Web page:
In my viewpoint as a Christian, the U.N. reached its zenith early on to “protect human rights.” On Nov. 29, 1947, the U.N. – then a young organization – ruled that the Jews could establish a state. The Jews accepted the smaller part of the land’s designation, while the Arabs rejected the decision altogether. Despite the Arabs’ decision, the Jews did receive their biblical “human right” – their ancestral homeland as codified by God thousands of years earlier. When considering Resolution 181, the British Mandate Partition Plan for Palestine – a plan that made way for both Arab and Jewish states – the members voted this way: 33 in favor, 13 against, with 10 abstaining.
The Partition Plan was not perfect and was fraught with conflicts in wars and personal relationships. However, it was a beginning of God’s justice for the Jewish people.
Little did anyone know that another fulfillment of prophecy was unfolding in Jerusalem that same night – at the same time the vote was taking place. Israeli archaeologist and Hebrew University professor, Eleazer Sukenik, sat in his study that night in Jerusalem intently scrutinizing fragile pieces of parchment. They were part of the Dead Sea Scrolls that had recently come into his hands. As he pondered the precious scroll fragments, his son, Yigael Yadin, ran into the room shouting the news he just heard on the radio.
However, we can expect more of the same slander if the United Nations clings to its history. Iran’s President Ebrahim Raisi is attending the U.N. General Assembly. Raisi gave his speech yesterday calling Israel “a savage power” that “kills women and children,” while proclaiming that their nuclear program is peaceful. Raisi, called a “monster” by his own citizens, freely walks the halls of the United Nations in New York City with other tyrants like him who consistently violate one of the UN’s mandates, “Protect Human Rights.”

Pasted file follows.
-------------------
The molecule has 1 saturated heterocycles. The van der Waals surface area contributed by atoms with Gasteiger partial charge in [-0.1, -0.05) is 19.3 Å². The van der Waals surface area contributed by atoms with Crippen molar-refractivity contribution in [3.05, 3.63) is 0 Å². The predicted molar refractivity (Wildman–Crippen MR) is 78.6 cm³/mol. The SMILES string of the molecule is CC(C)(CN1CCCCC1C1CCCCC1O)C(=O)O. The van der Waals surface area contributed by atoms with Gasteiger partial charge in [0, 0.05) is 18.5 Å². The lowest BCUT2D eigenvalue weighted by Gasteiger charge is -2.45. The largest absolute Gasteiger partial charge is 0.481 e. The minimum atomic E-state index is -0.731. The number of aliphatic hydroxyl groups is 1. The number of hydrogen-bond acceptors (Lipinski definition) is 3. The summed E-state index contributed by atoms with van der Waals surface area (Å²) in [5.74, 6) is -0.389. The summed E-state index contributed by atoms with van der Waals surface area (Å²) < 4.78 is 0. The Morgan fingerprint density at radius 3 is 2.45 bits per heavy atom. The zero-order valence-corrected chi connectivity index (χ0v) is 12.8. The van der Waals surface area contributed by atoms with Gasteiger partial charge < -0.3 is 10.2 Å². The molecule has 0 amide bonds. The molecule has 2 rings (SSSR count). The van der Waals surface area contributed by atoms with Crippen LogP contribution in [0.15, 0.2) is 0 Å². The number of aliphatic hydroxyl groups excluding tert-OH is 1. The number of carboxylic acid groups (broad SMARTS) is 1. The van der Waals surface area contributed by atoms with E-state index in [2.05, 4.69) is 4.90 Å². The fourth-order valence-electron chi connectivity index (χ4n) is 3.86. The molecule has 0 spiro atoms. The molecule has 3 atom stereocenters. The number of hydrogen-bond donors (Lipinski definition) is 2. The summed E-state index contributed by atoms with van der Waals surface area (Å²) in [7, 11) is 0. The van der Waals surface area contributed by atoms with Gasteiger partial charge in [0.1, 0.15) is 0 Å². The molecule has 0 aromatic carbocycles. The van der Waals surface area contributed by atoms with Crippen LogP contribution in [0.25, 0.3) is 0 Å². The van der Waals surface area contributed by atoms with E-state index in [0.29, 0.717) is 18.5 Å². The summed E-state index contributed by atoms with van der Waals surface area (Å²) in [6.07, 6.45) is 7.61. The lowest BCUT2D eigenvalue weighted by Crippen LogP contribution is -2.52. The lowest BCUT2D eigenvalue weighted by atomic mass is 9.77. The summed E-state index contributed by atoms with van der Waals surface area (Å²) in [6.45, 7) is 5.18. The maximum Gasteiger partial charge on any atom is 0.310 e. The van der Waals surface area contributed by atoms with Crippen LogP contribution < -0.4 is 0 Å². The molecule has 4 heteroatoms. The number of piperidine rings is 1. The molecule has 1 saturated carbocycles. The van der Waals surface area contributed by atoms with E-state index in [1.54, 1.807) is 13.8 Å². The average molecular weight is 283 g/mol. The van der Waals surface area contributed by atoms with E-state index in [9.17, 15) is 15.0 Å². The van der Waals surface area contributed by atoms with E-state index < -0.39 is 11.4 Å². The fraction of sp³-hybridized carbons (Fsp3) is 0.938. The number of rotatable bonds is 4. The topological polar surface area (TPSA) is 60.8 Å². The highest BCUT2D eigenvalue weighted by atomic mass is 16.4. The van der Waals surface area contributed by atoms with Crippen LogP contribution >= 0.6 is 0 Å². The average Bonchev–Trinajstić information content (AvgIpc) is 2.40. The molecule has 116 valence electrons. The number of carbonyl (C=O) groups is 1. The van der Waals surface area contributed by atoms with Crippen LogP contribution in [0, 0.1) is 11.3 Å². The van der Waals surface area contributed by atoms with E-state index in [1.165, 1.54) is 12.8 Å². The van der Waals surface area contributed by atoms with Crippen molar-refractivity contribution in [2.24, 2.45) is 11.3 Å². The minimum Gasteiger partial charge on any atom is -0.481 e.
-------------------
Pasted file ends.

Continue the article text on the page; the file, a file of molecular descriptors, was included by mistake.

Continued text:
Sept. 26 ends the first debate of the 2022 UN General Assembly. We hope against hope that Queen Elizabeth’s desire for some “common good” will in fact emerge. Rays of light do shine occasionally. In April, for instance, UN Watch successfully lobbied the UN to kick Russia off the Human Rights Council. Earlier, in January, in a consensus vote, the UN passed a resolution for members to proactively oppose Holocaust denial.
Billions have now turned the page on Queen Elizabeth’s life, a life well lived, a life of stability, integrity, and kindness for her subjects in the Commonwealth. As we watched – enthralled with the beauty, elegant ceremonies, history, and music in high cathedrals – we can see that the Queen was surely beloved and rightly so.
Nevertheless, let us also look through spiritual glasses since we have glimpsed a tiny foretaste of Heaven. Nothing or no one on earth we have seen, even the pageantry, flags, and ceremonies, will match the grandeur of heaven and the Prince of Peace, the King of Kings who lives forever with an unending love. Join us in reflecting this week on majesty.
“The Son is the radiance of God’s glory and the exact expression of His nature, sustaining all things by His powerful word. After making purification for sins, He sat down at the right hand of the Majesty on high” Hebrews 1:3 (HCSB).
Arlene Bridges Samuels pioneered Christian outreach for the American Israel Public Affairs Committee (AIPAC). After nine years she retired and later worked part-time with International Christian Embassy Jerusalem USA. Arlene is now an author at The Blogs-Times of Israel and writes a weekly column at CBN ISRAEL. She has often traveled to Israel, including being invited three times by Israel’s Government Press Office to their annual Christian Media Summit. Read more of her articles on her CBN Israel blog.